Marking theory and kinship analysis : Cross-cultural and historical applications
Type de document
article de périodique
Marking theory and kinship analysis : Cross-cultural and historical applications Voir tous les contenus avec cette valeur
Nombre de pages
Date de publication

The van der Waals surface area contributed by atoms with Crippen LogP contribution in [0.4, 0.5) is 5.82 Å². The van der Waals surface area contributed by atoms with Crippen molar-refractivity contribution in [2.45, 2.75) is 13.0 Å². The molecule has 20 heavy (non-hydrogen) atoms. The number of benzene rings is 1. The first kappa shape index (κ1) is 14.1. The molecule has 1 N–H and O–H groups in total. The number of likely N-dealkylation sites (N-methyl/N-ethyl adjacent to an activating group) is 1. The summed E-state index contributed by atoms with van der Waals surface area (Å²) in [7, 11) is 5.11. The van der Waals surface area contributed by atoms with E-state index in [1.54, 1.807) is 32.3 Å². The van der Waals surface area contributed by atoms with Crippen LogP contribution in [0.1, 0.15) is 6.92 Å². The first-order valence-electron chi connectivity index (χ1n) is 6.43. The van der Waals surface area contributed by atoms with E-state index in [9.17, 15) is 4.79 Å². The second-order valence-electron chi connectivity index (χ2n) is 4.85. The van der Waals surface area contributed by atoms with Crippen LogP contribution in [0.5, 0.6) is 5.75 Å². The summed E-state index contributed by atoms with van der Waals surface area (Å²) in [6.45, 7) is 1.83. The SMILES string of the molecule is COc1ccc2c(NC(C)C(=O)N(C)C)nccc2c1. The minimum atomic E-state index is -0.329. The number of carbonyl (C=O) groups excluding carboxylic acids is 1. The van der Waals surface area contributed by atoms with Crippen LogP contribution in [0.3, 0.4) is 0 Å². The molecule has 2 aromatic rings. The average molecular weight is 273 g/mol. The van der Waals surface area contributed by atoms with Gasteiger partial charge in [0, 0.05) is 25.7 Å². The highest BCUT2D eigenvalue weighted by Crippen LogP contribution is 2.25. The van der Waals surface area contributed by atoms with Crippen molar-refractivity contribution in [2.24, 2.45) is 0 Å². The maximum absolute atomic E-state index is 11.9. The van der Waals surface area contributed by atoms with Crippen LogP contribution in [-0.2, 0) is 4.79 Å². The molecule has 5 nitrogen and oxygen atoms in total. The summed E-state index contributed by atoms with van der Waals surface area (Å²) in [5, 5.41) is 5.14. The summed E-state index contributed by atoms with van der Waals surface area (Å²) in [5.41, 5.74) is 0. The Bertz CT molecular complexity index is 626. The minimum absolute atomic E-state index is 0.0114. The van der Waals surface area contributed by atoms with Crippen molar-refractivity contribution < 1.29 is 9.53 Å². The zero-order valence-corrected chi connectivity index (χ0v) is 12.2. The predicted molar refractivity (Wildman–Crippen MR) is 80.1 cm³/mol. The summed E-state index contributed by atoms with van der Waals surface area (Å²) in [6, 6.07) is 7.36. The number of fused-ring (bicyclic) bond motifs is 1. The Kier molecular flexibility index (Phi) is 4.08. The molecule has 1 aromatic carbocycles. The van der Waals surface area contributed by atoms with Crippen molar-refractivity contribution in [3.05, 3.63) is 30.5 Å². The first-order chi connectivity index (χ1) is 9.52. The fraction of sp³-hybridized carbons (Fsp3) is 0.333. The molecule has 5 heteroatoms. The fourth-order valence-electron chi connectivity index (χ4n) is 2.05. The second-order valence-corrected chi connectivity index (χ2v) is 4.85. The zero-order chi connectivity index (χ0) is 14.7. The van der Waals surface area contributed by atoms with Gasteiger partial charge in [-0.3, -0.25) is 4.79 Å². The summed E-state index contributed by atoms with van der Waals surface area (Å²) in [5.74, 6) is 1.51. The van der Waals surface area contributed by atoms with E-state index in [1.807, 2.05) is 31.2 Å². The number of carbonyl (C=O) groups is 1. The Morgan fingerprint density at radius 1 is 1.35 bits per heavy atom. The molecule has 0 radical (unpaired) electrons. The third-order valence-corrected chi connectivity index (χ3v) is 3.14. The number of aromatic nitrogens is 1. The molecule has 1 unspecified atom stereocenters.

The concept of marking was discovered in phonology by Trubetzkoy and generalized to morphology and grammar by Jakobson. In a fundamental application to anthropology, Greenberg integrated a generalized concept of marking into a cognitivelinguistic theory of kinship universals. Greenberg's theory is important for three reasons: (1) it leads to the discovery and explanation of cross-cultural universals in kinship classification; (2) it predicts the order in which kin terms evolve and establishes, thereby, criteria for evaluating alternative, competing reconstructions of kinship systems; (3) it provides a means for inferring features of prehistoric social organization. This paper illustrates these applications and points out the typological and cognitive implications of marking effects in kinship systems. The analysis demonstrates that a formal deductive approach to kinship can yield results not obtainable by more usual informal and inductive methods.